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From the website From Wireless To Web.
Video clip synopsis – The opening sequence from Six O'Clock Rock - Australia's first national teenage programme on the ABC. Scott Goodings gives a history of music shows on Australian television.
Year of production - 1960
Duration - 2min 53sec
Tags - broadcasting, changing communities, entertainment, media industry, music, popular culture, technology, teenagers, television programs, youth, see all tags


TV Pop & Rock

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About the Video Clip


This video clip is the opening sequence from popular ABC teenage programme from the 1960s Six O’Clock Rock, produced by the Australian Broadcasting Commission. Six O’Clock Rock is made available by ABC Content Sales and is on the From Wireless to Web website, produced in 2005.

This interview with Scott Goodings was recorded for the website. Scott Goodings is a self-proclaimed “TV freak” and walking archive. You can view his full biography at From Wireless to Web.

The website is a selective history of broadcast media in Australia. Decade by decade, from radio and newsreels to TV and the internet, this history shows how the Australian broadcast media developed and shaped the way Australians see themselves.

From Wireless to Web is a Film Australia production in association with Roar Film.

Background Information


“Well … come on everybody, it’s six o’clock, ah-huh huh!”

The invitation to join Australia’s first 'live’ rock’n'roll show was broadcast on the ABC at 6pm on Saturday 28 February 1959. With that, rock’n'roll converged upon Australian television and captured a whole generation.

Social conservatives feared that rock’n'roll could ruin the fibre of the nation. The ABC’s weekly Six O’Clock Rock was hosted by the legendary 'wild one’ Johnny O’Keefe, King of Australian rock’n'roll. Dame Enid Lyons raised the matter in Federal Parliament. This only served to boost the ratings, and 6000 teens queued for tickets to be part of the live studio audience.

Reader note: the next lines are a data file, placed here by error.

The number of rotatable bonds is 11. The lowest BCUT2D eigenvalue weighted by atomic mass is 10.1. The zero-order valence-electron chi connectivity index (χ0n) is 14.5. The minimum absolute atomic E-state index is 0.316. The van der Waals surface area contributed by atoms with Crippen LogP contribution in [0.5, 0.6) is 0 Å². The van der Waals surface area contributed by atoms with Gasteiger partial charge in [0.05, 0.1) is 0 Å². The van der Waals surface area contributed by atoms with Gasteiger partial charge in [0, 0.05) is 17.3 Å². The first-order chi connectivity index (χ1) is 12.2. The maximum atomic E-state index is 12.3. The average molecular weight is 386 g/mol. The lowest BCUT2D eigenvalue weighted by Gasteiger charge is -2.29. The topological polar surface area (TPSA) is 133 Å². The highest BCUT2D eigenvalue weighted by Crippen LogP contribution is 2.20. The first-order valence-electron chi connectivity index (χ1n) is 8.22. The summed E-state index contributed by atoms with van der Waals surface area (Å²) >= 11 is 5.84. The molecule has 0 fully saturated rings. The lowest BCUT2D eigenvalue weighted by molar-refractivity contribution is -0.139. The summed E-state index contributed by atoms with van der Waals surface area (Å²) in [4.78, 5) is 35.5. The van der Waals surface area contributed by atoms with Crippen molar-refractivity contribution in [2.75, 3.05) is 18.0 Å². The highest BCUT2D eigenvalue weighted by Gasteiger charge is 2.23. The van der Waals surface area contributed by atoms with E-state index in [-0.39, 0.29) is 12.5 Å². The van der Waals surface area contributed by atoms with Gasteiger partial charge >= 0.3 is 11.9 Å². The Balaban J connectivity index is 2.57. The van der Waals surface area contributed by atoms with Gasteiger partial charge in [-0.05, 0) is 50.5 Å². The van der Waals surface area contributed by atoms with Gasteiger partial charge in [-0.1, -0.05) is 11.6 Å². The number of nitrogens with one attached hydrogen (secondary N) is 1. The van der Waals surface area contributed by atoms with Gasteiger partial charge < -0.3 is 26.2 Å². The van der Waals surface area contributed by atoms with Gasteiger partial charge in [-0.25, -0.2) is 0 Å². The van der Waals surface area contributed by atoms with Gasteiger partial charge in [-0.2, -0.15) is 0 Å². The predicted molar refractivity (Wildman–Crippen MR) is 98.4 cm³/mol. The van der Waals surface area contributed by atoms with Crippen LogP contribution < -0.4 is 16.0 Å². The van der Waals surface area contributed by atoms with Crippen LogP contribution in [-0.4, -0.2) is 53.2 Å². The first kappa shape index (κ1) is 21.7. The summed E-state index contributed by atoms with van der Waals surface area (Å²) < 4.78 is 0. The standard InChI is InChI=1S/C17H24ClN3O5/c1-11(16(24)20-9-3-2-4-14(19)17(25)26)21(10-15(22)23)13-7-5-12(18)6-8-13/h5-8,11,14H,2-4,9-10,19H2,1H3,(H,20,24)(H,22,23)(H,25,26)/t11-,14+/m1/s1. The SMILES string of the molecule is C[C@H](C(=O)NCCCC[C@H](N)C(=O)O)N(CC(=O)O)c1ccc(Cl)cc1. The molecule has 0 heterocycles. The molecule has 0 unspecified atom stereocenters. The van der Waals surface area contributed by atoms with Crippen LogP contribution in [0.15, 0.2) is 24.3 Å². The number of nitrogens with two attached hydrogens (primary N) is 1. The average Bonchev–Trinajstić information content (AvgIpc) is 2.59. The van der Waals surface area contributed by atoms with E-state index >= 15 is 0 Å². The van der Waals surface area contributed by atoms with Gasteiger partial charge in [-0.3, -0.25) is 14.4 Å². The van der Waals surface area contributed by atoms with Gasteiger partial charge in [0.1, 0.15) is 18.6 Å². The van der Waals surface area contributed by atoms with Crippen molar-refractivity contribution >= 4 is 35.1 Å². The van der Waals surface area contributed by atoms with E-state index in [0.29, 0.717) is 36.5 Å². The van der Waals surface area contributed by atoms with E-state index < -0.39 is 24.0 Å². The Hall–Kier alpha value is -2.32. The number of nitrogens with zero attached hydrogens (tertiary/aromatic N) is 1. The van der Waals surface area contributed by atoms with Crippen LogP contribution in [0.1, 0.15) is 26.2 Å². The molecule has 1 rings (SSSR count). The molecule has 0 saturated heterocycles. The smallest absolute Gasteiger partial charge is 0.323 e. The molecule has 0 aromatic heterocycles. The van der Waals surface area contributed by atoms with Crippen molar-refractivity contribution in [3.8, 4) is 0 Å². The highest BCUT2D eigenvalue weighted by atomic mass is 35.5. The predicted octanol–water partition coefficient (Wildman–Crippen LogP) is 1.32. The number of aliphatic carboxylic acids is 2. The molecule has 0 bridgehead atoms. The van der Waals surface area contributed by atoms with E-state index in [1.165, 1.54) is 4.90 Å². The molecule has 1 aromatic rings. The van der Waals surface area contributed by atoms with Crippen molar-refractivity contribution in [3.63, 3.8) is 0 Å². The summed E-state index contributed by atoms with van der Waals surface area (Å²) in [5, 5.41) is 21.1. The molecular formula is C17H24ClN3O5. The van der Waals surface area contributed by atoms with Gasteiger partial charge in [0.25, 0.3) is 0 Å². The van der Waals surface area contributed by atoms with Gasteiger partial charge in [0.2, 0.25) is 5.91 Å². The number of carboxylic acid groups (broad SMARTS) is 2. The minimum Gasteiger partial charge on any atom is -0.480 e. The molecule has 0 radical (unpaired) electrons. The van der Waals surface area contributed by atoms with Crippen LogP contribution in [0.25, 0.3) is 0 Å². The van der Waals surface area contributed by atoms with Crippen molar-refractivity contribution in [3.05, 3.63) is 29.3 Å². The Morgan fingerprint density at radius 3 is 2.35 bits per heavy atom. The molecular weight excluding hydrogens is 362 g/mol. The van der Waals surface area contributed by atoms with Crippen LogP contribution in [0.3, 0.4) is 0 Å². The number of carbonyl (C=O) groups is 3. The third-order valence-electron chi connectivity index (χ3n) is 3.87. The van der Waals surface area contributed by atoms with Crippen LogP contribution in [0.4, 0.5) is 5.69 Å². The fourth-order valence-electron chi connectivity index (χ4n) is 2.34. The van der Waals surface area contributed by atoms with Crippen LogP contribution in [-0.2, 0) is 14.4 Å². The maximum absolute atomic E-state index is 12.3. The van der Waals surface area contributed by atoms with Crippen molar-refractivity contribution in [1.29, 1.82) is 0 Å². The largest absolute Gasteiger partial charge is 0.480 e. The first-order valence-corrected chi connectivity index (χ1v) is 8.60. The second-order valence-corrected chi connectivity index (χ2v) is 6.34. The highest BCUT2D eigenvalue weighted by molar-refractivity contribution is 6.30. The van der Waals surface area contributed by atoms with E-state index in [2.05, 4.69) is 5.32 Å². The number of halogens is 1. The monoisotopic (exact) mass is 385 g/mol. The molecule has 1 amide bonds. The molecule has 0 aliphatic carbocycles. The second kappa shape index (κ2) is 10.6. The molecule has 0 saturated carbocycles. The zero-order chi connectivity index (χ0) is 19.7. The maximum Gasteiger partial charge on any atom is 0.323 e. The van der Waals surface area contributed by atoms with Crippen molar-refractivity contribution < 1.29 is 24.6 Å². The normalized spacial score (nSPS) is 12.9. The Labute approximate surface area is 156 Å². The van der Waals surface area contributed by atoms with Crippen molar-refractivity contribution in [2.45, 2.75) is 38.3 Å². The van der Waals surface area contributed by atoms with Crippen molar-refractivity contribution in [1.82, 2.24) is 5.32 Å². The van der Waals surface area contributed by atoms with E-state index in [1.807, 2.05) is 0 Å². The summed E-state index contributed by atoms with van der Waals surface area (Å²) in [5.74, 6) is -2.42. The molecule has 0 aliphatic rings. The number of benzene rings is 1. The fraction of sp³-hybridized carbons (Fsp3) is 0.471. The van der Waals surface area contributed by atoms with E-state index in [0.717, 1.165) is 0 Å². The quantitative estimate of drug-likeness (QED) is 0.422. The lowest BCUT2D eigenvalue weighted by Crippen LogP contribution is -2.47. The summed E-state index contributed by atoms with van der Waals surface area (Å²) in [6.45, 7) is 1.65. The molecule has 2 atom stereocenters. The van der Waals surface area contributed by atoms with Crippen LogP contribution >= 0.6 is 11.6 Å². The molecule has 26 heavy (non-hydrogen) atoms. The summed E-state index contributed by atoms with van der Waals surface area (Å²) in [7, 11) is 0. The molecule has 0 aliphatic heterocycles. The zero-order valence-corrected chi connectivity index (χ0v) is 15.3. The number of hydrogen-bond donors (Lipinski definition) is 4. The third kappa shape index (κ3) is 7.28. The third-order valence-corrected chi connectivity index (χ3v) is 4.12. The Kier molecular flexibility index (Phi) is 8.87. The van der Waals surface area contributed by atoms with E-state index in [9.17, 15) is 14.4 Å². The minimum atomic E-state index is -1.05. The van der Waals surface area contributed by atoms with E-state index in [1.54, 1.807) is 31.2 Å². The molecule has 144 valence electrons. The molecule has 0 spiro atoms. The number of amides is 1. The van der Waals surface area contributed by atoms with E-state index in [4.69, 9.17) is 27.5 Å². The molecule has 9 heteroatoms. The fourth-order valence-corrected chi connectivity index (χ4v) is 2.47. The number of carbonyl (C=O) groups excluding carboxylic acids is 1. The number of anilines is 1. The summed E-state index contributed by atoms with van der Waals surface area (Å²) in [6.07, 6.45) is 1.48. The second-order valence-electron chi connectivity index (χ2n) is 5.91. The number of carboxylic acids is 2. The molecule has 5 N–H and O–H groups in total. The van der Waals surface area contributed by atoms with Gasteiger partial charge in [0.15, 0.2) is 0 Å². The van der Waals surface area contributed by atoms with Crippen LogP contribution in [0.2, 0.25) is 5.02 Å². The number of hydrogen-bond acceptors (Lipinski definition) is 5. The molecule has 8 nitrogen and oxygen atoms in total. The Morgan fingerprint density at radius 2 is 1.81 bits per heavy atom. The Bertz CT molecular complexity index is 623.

Nine months down the track, Brian Henderson’s Bandstand on TCN9 took the threat out of rock’n'roll by transforming it into something for the whole family. Neater, more clean-cut and altogether nicer, Bandstand ran for 14 years, and launched the careers of many Australian musicians.

The plug was pulled on Six O’Clock Rock in 1962 when O’Keefe moved to ATN7 to host The Johnny O’Keefe Show. The ABC followed with Hit Scene and GTK, before launching Countdown in November 1974. The iconic live music show went to air every Sunday night until 1987, hosted by Countdown frontman Ian 'Molly’ Meldrum and a parade of celebrity guest hosts. Appearances on Countdown were pivotal for national and international acts.

Classroom Activities


Making and Producing

  1. Music Video
    Produce your own music video clip. In your production think about the following:
    1. editing on the beat of the soundtrack
    2. use of lip-syncing
    3. use of post-production techniques to stylise the video.
  2. View the archival video clip, then make your own introduction to Six O’Clock Rock that is more contemporary and fitting for the new millennium.

Critical and Historical study

  1. Play the broadcaster interview.
    1. What does it tell you about the popularity of rock’n’roll shows in the 1960s?
    2. Why and when did the first rock’n’roll shows begin production?
    3. What did Tim Bowden say about growing up as a teenager in Australia in the 1950s?
    4. How did rock’n’roll change the way teenagers thought and acted?
  2. Select a music video clip and use the scaffold below to write a critical analysis of the music clip.
    1. Establishment of mood and stylising the video.
    2. Development of narrative within the music clip or focus on the performance of the musicians.
    3. Reference to films or artworks (often music videos will pay tribute to the practice of other artists and producers).
    4. Connectivity between the music and the video – do the two complement each other or is there a disjuncture between them?
    5. Look at the archival video clip of Six O’Clock Rock and compare it to a contemporary music program like Rage. What are the differences and similarities of these two shows that deal with popular music of their times?

Further Resources


Go to From Wireless to Web for more about the history of broadcast media in Australia.

Go to The Unofficial Johnny O’Keefe Page

Go to The Early Years, George Negus Tonight, 17 November 2003, Australian Broadcasting Corporation

Go to The Countdown Years, George Negus Tonight, 16 June 2003, Australian Broadcasting Corporation